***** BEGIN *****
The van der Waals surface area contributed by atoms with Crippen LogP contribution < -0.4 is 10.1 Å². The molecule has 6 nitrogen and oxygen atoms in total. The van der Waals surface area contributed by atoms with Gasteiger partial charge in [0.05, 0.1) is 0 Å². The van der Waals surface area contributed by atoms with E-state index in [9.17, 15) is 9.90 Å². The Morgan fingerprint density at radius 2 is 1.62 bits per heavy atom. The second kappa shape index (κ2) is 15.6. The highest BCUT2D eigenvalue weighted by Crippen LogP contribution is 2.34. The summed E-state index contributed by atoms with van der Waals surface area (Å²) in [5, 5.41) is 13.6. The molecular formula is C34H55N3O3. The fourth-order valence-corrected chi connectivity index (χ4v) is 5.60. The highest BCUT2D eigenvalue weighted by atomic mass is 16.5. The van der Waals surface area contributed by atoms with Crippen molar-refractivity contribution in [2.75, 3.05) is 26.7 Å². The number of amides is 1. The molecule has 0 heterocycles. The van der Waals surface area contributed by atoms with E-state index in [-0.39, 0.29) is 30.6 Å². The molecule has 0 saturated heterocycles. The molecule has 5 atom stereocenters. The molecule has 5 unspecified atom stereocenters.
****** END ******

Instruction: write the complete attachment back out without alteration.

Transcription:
The van der Waals surface area contributed by atoms with Crippen LogP contribution < -0.4 is 10.1 Å². The molecule has 6 nitrogen and oxygen atoms in total. The van der Waals surface area contributed by atoms with Gasteiger partial charge in [0.05, 0.1) is 0 Å². The van der Waals surface area contributed by atoms with E-state index in [9.17, 15) is 9.90 Å². The Morgan fingerprint density at radius 2 is 1.62 bits per heavy atom. The second kappa shape index (κ2) is 15.6. The highest BCUT2D eigenvalue weighted by Crippen LogP contribution is 2.34. The summed E-state index contributed by atoms with van der Waals surface area (Å²) in [5, 5.41) is 13.6. The molecular formula is C34H55N3O3. The fourth-order valence-corrected chi connectivity index (χ4v) is 5.60. The highest BCUT2D eigenvalue weighted by atomic mass is 16.5. The van der Waals surface area contributed by atoms with Crippen molar-refractivity contribution in [2.75, 3.05) is 26.7 Å². The number of amides is 1. The molecule has 0 heterocycles. The van der Waals surface area contributed by atoms with E-state index in [-0.39, 0.29) is 30.6 Å². The molecule has 0 saturated heterocycles. The molecule has 5 atom stereocenters. The molecule has 5 unspecified atom stereocenters.